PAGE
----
What do you hope to accomplish during your term as ISC President?

The ISC is a very well-structured organisation that has been functioning like clockwork for decades. We need to continue in that line, making sure that the day-by-day operation continues to run flawlessly and that the Competition Committees have the support they need to continue developing each discipline.

Our sport has very different disciplines that range from Freefall team events such as Formation Skydiving, Artistic Events, Wingsuit Acro, then individual Speed Skydiving, Style, then Canopy Formation, Accuracy Landing, Parachute-Ski and Canopy Piloting, not forgetting the Indoor Skydiving events held in the Wind tunnels. On top of that we have other Committees and working groups taking care of our Finances, Media, Rules and Regulations, Judging, Skydiving for Disabled, Technical and Safety.

As you can see, it is a huge community that needs to continue their work. I would like to be able to strengthen this structure so that our experts can continue working for our organisations and our competitors, bringing more people into the system and helping our sport to grow.

Which challenges do you anticipate facing and how do you plan to address them?

Our biggest challenge is going to be the finances. We have managed our finances very efficiently and over the years we have been able to save some funds as any other organisation would. But regardless of how healthy the ISC accounts may be, our competitors and organisers are continuously struggling to keep the planes flying and the competitions happening. We will have to adapt to the increase in costs so that the competitors do not suffer and that competitions continue to happen and grow in participation.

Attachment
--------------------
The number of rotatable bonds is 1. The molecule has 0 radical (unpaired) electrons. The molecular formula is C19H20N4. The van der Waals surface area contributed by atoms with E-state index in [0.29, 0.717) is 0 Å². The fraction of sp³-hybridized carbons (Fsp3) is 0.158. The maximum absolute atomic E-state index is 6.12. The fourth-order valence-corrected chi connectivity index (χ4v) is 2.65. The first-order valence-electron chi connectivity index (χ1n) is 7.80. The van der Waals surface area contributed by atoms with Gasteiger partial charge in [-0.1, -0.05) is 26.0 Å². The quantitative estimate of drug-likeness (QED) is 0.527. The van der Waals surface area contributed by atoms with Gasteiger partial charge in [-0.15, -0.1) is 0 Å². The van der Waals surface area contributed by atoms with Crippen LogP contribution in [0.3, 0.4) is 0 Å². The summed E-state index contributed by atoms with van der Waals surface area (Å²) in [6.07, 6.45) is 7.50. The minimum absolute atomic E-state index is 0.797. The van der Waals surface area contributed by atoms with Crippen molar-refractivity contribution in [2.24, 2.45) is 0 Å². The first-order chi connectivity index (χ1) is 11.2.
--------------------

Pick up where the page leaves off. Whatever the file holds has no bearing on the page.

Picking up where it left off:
You used to compete in formation skydiving events. What are your hopes for skydiving competitions and competitors in the mid to long term future?

Competitions are our main reason to exist and so competitors are our biggest concern. We are responsible for the World Championships and World Cups and we have a good bidding procedure in place, so we must continue to assist organisers to ensure that our events are run according to the standards we require. Always making events better and better.

As ISC President, how do you envision your role in fostering collaboration and mutual benefit with other FAI Air Sport Commissions?

I strongly believe that the bigger we are, the stronger we are, and that is not only for the skydiving community. FAI includes all air sports and we are part of that organisation.

I hope to continue the work done by my predecessors and that ISC continues to contribute to the growth of FAI. I hope and wish to see ISC back on the World Games in future editions and I am happy for the FAI Aeromodelling Commission (CIAM) and that they will feature in the World Games in Chengdu 2025 leaving the door open for ISC to return.

In what ways do you anticipate global sports and societal developments might impact air sports, and in particular skydiving and ISC?

The world will bring ISC new challenges in the future for sure, but with a strong organisation I am sure we will be able to adapt and continue jumping as we have always done.